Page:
The McKenzie Method
McKenzie Mechanical Diagnosis and Therapy (MDT) is a philosophy of active patient involvement and education that is trusted and used by practitioners and patients all over the world for back, neck, and extremity problems. This approach continues to be the most researched physical therapy-based method available.
The key distinction is its initial assessment component—a safe and reliable means to accurately reach a diagnosis and only then make the appropriate treatment plan. Rarely is time or money wasted to perform expensive tests, Certified McKenzie clinicians have a valid indicator to know right away whether—and how—the method will work for each patient.
The process begins with a thorough history and testing of movements to identify distinct patterns of pain responses that are: reproducible, objective, reliable, and reflect the characteristics of the underlying pain generator.
The most common and meaningful pattern of pain response is centralization, which is well documented now in literature as both the diagnostic tool and prognostic indicator. This is defined as a patient’s referred or radiating pain (whether just slightly off the center, into the buttock, or all the way to the toes) promptly reversing, returning to the center of the back, and then usually also abolishing.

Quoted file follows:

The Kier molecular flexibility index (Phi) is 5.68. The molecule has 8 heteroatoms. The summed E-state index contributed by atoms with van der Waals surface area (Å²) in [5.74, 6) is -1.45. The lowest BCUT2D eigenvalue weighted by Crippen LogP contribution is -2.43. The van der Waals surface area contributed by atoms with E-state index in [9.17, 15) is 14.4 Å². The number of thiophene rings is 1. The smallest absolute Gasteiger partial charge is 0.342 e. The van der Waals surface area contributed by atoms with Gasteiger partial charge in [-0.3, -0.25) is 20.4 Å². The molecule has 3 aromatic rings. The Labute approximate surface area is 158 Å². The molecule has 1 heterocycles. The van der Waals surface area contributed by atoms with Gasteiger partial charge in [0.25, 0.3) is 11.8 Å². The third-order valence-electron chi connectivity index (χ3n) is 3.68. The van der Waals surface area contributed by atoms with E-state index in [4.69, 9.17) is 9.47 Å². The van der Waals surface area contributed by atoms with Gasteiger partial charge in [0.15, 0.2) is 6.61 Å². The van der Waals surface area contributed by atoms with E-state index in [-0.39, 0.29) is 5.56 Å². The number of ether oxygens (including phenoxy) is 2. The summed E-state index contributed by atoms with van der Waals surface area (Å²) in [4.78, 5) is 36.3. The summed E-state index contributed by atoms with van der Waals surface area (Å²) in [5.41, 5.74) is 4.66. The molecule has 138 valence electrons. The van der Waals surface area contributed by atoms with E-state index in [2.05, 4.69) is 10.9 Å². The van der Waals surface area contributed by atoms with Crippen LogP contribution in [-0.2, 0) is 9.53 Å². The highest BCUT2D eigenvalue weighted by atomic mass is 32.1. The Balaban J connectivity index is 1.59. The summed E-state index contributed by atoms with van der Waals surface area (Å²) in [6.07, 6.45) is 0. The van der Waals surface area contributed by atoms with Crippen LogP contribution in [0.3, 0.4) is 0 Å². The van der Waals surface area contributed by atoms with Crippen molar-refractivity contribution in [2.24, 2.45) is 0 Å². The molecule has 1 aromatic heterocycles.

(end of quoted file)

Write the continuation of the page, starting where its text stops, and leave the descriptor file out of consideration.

Whether the patient’s pain is acute or chronic, if centralization occurs through this logical step-by-step assessment process, good outcomes are favorable. It provides a benefit to the patient and practitioner by eliminating the need for expensive and/or invasive procedures. Ultimately, it provides a rational guide to the most optimal treatment strategy for a specific patient.
When appropriate, the basis of McKenzie treatment takes advantage of the patient’s own movements and forces to abolish the pain and restore function. A series of individualized exercises subsequent to the patient’s responses during the assessment are prescribed and—most critically—are based on the directional preference that will centralize or abolish pain, i.e. extension or flexion, right or left lateral movement, etc. In essence, the treatment must match the assessment findings or the results will be inferior.
Furthermore, as Robin McKenzie states in his original 1981 text, “If no movement or position can be found to centralize or reduce the patient’s presenting pain, the patient is not a suitable subject for mechanical therapy.” In cases when a patient does not respond mechanically, alternative means of treatment or referral for further medical evaluation is warranted.
Most patients who do respond favorably to MDT can successfully treat themselves—and minimize the number of visits to the clinic—when provided the number of visits to the clinic—when provided the necessary knowledge and tools putting him or her in control of their treatment safely and effectively.
Patients who stick to the prescribed treatment protocols are less likely to have persistent problems. Thus, by learning how to self-treat the current problem, patients gain hands-on knowledge on how to minimize the risk of recurrence and how to quickly manage themselves if symptoms do occur.
Achievable goals of McKenzie MDT are to:
- Reduce pain and deformity
- Maintain the reduction with education and posture advice
- Restore full function
- Prevent recurrences
*All text derived from the “Power to Control Pain” publication of the McKenzie Institute U.S.A.
(For more information and for a list of MDT references, please visit www.mckenziemdt.org/libresearchlist.cfm)